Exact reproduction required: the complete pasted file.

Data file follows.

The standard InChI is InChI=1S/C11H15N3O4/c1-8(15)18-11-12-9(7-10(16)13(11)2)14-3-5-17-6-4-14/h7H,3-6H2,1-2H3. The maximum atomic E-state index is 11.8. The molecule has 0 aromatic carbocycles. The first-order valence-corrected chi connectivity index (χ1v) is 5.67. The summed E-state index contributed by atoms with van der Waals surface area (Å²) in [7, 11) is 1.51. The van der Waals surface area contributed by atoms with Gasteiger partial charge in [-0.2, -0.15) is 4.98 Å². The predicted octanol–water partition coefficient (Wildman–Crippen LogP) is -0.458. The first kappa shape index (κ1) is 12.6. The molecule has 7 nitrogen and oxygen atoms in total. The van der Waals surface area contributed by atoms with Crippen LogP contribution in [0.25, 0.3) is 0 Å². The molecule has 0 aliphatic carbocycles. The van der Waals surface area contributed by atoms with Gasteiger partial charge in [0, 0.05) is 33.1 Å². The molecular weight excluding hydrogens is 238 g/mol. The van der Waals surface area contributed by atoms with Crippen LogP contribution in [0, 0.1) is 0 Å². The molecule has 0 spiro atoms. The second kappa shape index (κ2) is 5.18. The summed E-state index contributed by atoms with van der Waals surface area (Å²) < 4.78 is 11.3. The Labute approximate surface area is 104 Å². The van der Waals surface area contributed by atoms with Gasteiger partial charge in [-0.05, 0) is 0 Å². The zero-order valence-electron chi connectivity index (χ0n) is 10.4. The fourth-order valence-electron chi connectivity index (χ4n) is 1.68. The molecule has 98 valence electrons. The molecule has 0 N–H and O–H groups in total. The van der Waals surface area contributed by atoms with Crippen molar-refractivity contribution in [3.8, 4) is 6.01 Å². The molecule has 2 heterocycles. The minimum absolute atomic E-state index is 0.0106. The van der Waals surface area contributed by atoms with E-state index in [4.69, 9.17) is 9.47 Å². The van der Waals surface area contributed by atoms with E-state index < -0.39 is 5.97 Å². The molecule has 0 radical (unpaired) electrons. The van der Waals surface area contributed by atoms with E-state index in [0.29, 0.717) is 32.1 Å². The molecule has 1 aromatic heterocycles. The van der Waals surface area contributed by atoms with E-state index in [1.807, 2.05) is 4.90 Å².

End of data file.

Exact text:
The standard InChI is InChI=1S/C11H15N3O4/c1-8(15)18-11-12-9(7-10(16)13(11)2)14-3-5-17-6-4-14/h7H,3-6H2,1-2H3. The maximum atomic E-state index is 11.8. The molecule has 0 aromatic carbocycles. The first-order valence-corrected chi connectivity index (χ1v) is 5.67. The summed E-state index contributed by atoms with van der Waals surface area (Å²) in [7, 11) is 1.51. The van der Waals surface area contributed by atoms with Gasteiger partial charge in [-0.2, -0.15) is 4.98 Å². The predicted octanol–water partition coefficient (Wildman–Crippen LogP) is -0.458. The first kappa shape index (κ1) is 12.6. The molecule has 7 nitrogen and oxygen atoms in total. The van der Waals surface area contributed by atoms with Crippen LogP contribution in [0.25, 0.3) is 0 Å². The molecule has 0 aliphatic carbocycles. The van der Waals surface area contributed by atoms with Gasteiger partial charge in [0, 0.05) is 33.1 Å². The molecular weight excluding hydrogens is 238 g/mol. The van der Waals surface area contributed by atoms with Crippen LogP contribution in [0, 0.1) is 0 Å². The molecule has 0 spiro atoms. The second kappa shape index (κ2) is 5.18. The summed E-state index contributed by atoms with van der Waals surface area (Å²) < 4.78 is 11.3. The Labute approximate surface area is 104 Å². The van der Waals surface area contributed by atoms with Gasteiger partial charge in [-0.05, 0) is 0 Å². The zero-order valence-electron chi connectivity index (χ0n) is 10.4. The fourth-order valence-electron chi connectivity index (χ4n) is 1.68. The molecule has 98 valence electrons. The molecule has 0 N–H and O–H groups in total. The van der Waals surface area contributed by atoms with Crippen molar-refractivity contribution in [3.8, 4) is 6.01 Å². The molecule has 2 heterocycles. The minimum absolute atomic E-state index is 0.0106. The van der Waals surface area contributed by atoms with E-state index in [4.69, 9.17) is 9.47 Å². The van der Waals surface area contributed by atoms with E-state index < -0.39 is 5.97 Å². The molecule has 0 radical (unpaired) electrons. The van der Waals surface area contributed by atoms with E-state index in [0.29, 0.717) is 32.1 Å². The molecule has 1 aromatic heterocycles. The van der Waals surface area contributed by atoms with E-state index in [1.807, 2.05) is 4.90 Å².